God, breathes Elizabeth, and it's half prayer and half exclamation. If only Lucy bakes just a little longer.
Halloween, my mother replies by way of answer. If she makes it to Halloween, she'll be okay.
All of us notice a falling star simultaneously; all of us make our silent collective wish.
Halloween is our incantation, our touchstone. Halloween has always been my favorite holiday, but these days it's informed by so much more than the promise of candy and mischief.
Elizabeth is exactly at six months now, and if she did have a premature delivery, Halloween would be the most ideal date for an unwanted occurence. Technically Lucy will be viable in less than a month, but we all hope for a full nine.
I hate that word, Elizabeth sometimes says, "Viable". In the hospital they kept telling me that the triplets would have been "viable" if I'd held on to them for another two weeks.
Sometimes when she talks about those first three babies I can hear the self-blame in her voice: she feels that she should have "held on to" those babies just a little longer, that somehow it's her fault. It isn't rational, but how much guilt really is?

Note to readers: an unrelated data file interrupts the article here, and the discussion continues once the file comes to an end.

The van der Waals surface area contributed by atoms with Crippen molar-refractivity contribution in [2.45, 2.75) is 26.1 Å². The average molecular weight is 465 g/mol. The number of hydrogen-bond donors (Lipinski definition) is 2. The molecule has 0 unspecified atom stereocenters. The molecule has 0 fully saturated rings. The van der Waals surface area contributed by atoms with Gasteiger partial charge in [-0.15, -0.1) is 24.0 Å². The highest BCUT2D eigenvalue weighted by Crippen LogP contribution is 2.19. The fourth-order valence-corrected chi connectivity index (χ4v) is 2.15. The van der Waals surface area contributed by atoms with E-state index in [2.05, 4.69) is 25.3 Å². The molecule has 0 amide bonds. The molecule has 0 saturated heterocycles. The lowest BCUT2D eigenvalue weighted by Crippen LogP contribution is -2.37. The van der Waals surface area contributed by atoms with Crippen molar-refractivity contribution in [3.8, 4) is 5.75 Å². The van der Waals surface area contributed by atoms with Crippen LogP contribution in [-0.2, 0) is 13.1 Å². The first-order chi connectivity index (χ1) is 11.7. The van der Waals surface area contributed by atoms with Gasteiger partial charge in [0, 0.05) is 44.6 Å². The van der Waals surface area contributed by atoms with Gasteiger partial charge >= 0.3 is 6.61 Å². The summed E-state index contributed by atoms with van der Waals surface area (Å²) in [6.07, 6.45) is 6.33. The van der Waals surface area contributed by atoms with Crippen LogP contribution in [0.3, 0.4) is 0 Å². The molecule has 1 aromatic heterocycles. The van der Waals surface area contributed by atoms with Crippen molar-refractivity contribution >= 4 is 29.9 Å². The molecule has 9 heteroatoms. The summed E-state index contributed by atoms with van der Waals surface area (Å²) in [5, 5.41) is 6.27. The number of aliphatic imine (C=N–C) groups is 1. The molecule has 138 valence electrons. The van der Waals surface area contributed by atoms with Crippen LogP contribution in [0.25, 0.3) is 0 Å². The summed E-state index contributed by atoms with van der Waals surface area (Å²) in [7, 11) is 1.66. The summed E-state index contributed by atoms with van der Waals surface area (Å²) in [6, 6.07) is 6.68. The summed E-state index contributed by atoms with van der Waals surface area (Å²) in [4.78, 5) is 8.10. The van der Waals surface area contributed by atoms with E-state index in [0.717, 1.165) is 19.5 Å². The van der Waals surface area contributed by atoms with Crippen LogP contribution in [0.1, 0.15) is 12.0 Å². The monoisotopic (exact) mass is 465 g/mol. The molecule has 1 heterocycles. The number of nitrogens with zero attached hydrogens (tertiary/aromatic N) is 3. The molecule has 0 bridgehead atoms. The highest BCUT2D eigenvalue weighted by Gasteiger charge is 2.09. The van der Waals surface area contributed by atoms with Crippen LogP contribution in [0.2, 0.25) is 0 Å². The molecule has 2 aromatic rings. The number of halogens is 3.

I always remind her that there was nothing she could have done, nothing that would have prevented those babies from coming too soon, and she sometimes looks at me as though she understands that. Most of the time she doesn't look at me at all.
These days there's an optimistic feel tempered with dabs of anxiety. Because I live with my mother I know how much she fears another miscarriage, but she does her best to be strong for Elizabeth. Some nights more than others Elizabeth needs us to reassure her, needs to hear the litany of "it'll be all rights" and "don't worry yourselfs". It's most important that these confident half-promises come from my mother, I think because Elizabeth knows that she herself was once safe inside of Mom and that Mom understands all the leaping joys and crushing doubts that attend pregnancy.